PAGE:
Former house speaker will present on mental health issues in Aspen

The head of a mental health advocacy organization currently backing a bill in the state capitol that would end the practice of holding those experiencing an acute mental health crisis in jail is speaking in Aspen on Monday to kick off a strategic planning session for local public health leaders.

Andrew Romanoff, who served in the Colorado House of Representatives from 2001 through 2009, and for his final four years as the house speaker, will give remarks during an 8 to 9:30 a.m. talk at the Aspen Colorado Mountain College campus which is open to the public. Attendees are asked to RSVP to as space is limited. The county’s newly formed public health department will close the doors after that and spend the following two days meeting with local mental health, human services and public health stakeholders to gather input and formulate policy priorities that will figure into a five-year “community health improvement plan,” said the country’s newly hired public health director Karen Koenemann.

Romanoff, who has been the president and CEO of Mental Health Colorado for two years, will speak about “the landscape of mental health in Colorado, legislation and what communities are doing to address mental health across the state,” according to a county press release.

In an interview on Thursday, Romanoff said the 64-year-old organization aims to help connect the half million people in Colorado who experience mental health or substance abuse issues each year, but do not get treatment, with counseling and other services. (The organization estimates that an additional 500,000 dealing with such issues do receive treatment.) Additionally, the group works on policy, including making sure the division of insurance enforces laws on the books mandating parity in coverage of physical and mental health treatment and advocating for legislation advancing the cause.

Prevention and early intervention are among the group’s current priorities. While most people with mental health or substance abuse issues will see symptoms manifest in adolescence or early adulthood, there is typically an eight- to 10-year gap before the arrival of treatment, Romanoff said. Placing more mental health professionals in schools is a key strategy in this effort and next year’s state budget, as proposed by Gov. John Hickenlooper, would add 150 such personnel around the state.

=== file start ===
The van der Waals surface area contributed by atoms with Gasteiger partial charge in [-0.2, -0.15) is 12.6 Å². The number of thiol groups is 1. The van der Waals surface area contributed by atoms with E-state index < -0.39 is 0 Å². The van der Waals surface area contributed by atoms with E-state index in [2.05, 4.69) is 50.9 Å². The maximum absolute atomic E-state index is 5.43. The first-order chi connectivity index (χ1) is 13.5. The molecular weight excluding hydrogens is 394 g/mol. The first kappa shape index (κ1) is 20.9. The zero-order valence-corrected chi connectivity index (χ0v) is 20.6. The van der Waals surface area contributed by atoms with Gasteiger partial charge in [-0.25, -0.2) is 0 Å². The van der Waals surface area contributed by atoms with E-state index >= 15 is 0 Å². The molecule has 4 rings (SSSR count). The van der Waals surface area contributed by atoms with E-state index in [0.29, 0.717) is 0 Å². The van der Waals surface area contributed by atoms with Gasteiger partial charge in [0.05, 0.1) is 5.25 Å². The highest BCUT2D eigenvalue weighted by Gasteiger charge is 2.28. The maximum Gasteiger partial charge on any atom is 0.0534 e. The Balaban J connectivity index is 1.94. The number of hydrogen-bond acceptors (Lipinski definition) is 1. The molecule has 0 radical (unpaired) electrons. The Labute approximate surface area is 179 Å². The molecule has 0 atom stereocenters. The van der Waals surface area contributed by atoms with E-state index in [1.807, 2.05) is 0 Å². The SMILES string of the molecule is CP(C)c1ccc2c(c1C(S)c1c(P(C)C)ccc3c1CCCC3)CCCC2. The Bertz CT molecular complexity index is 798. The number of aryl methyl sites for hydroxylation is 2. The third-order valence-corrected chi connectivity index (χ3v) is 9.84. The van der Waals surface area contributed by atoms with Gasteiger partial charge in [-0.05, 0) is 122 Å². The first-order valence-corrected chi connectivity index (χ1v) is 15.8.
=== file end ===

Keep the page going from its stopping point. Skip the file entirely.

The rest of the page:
“We’ve found that kids who get access to a provider at school are eight or nine times more likely to get care than if they need to go off site,” he said.

In the state capitol, where Romanoff as an elected official served on both the health and human services and criminal justice committees, the organization is also working to advance a bill that would seek to end the practice of holding those experiencing a mental health crisis in jail, even if they have committed no crime. Known as a “M-1 hold,” the practice occurs when a person can’t be placed in a mental health facility. The bill, SB17-207, would setup a pilot program with $7 million in state funds to find other options than jail for acute mental health treatment. The bill passed the Senate Judiciary Committee but still has a “journey to make,” Romanoff said.

He hopes to glean suggestions and input from local leaders when he visits Aspen, Romanoff said.

“The goal for me is to learn and listen, not just preach,” he said. “A lot of people in the room have been working on this for a lot longer than I have.”

Mental health issues have touched everyone in one way or another Romanoff said. Shortly before he took the job, his cousin, whom he described as like a “kid sister,” took her own life at a New Year’s holiday family function. The family will spend the rest of their lives wondering how they missed the symptoms, Romanoff said.

Erasing myths surrounding mental illness is key, he said, as is explaining that mental health issues are both real and treatable.

“The wall between mental health and physical health needs to come down,” he said.

Learn more at the Aspen Daily News.